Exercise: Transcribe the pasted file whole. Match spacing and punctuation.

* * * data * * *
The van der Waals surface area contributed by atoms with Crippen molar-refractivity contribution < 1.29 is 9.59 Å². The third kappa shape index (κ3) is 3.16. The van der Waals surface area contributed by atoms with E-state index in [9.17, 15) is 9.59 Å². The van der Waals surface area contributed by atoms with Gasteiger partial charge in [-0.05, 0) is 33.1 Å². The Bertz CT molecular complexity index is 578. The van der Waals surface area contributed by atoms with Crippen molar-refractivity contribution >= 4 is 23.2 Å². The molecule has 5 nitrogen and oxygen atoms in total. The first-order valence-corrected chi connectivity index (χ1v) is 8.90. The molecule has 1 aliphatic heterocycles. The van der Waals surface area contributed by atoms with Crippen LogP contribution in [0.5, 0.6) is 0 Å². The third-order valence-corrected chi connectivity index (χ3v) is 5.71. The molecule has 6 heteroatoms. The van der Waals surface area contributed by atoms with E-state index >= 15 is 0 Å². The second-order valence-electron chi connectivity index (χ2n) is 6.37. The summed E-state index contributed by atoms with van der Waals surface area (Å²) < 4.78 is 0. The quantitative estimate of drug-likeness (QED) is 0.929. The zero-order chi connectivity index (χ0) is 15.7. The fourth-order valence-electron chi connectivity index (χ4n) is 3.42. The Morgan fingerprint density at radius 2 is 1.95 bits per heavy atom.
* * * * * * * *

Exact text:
The van der Waals surface area contributed by atoms with Crippen molar-refractivity contribution < 1.29 is 9.59 Å². The third kappa shape index (κ3) is 3.16. The van der Waals surface area contributed by atoms with E-state index in [9.17, 15) is 9.59 Å². The van der Waals surface area contributed by atoms with Gasteiger partial charge in [-0.05, 0) is 33.1 Å². The Bertz CT molecular complexity index is 578. The van der Waals surface area contributed by atoms with Crippen molar-refractivity contribution >= 4 is 23.2 Å². The molecule has 5 nitrogen and oxygen atoms in total. The first-order valence-corrected chi connectivity index (χ1v) is 8.90. The molecule has 1 aliphatic heterocycles. The van der Waals surface area contributed by atoms with Crippen LogP contribution in [0.5, 0.6) is 0 Å². The third-order valence-corrected chi connectivity index (χ3v) is 5.71. The molecule has 6 heteroatoms. The van der Waals surface area contributed by atoms with E-state index >= 15 is 0 Å². The second-order valence-electron chi connectivity index (χ2n) is 6.37. The summed E-state index contributed by atoms with van der Waals surface area (Å²) < 4.78 is 0. The quantitative estimate of drug-likeness (QED) is 0.929. The zero-order chi connectivity index (χ0) is 15.7. The fourth-order valence-electron chi connectivity index (χ4n) is 3.42. The Morgan fingerprint density at radius 2 is 1.95 bits per heavy atom.